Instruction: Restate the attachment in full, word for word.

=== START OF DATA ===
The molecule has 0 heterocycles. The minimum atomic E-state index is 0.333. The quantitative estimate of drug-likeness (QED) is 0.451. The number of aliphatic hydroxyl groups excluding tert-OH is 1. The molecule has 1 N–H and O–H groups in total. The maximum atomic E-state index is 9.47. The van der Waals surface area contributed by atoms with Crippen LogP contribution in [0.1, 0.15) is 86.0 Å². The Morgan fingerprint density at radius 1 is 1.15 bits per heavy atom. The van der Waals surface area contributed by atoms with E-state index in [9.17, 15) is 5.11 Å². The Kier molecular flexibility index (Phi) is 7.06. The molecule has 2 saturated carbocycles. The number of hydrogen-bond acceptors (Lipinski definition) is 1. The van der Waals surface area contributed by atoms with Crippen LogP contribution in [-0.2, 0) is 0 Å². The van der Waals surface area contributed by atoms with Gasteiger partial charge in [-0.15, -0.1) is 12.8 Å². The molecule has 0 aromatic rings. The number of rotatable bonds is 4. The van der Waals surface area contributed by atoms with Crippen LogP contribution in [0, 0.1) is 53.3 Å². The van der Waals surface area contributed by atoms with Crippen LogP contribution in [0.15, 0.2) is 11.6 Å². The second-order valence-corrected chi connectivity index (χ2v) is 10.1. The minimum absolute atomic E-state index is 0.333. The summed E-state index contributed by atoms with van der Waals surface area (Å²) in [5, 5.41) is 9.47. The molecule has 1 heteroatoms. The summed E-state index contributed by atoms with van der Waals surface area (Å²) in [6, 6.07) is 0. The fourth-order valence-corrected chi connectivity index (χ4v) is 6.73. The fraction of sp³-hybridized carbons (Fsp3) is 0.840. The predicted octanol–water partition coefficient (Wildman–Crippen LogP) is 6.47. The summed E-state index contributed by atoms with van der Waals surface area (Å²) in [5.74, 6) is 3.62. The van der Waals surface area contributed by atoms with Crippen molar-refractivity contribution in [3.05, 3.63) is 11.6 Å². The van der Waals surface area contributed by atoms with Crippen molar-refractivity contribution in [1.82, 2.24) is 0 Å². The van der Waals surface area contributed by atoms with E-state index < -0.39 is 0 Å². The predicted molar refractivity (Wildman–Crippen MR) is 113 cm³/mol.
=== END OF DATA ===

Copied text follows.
The molecule has 0 heterocycles. The minimum atomic E-state index is 0.333. The quantitative estimate of drug-likeness (QED) is 0.451. The number of aliphatic hydroxyl groups excluding tert-OH is 1. The molecule has 1 N–H and O–H groups in total. The maximum atomic E-state index is 9.47. The van der Waals surface area contributed by atoms with Crippen LogP contribution in [0.1, 0.15) is 86.0 Å². The Morgan fingerprint density at radius 1 is 1.15 bits per heavy atom. The van der Waals surface area contributed by atoms with E-state index in [9.17, 15) is 5.11 Å². The Kier molecular flexibility index (Phi) is 7.06. The molecule has 2 saturated carbocycles. The number of hydrogen-bond acceptors (Lipinski definition) is 1. The van der Waals surface area contributed by atoms with Crippen LogP contribution in [-0.2, 0) is 0 Å². The van der Waals surface area contributed by atoms with Gasteiger partial charge in [-0.15, -0.1) is 12.8 Å². The molecule has 0 aromatic rings. The number of rotatable bonds is 4. The van der Waals surface area contributed by atoms with Crippen LogP contribution in [0, 0.1) is 53.3 Å². The van der Waals surface area contributed by atoms with Crippen LogP contribution in [0.15, 0.2) is 11.6 Å². The second-order valence-corrected chi connectivity index (χ2v) is 10.1. The minimum absolute atomic E-state index is 0.333. The summed E-state index contributed by atoms with van der Waals surface area (Å²) in [5, 5.41) is 9.47. The molecule has 1 heteroatoms. The summed E-state index contributed by atoms with van der Waals surface area (Å²) in [6, 6.07) is 0. The fourth-order valence-corrected chi connectivity index (χ4v) is 6.73. The fraction of sp³-hybridized carbons (Fsp3) is 0.840. The predicted octanol–water partition coefficient (Wildman–Crippen LogP) is 6.47. The summed E-state index contributed by atoms with van der Waals surface area (Å²) in [5.74, 6) is 3.62. The van der Waals surface area contributed by atoms with Crippen molar-refractivity contribution in [3.05, 3.63) is 11.6 Å². The van der Waals surface area contributed by atoms with Crippen molar-refractivity contribution in [1.82, 2.24) is 0 Å². The van der Waals surface area contributed by atoms with E-state index < -0.39 is 0 Å². The predicted molar refractivity (Wildman–Crippen MR) is 113 cm³/mol.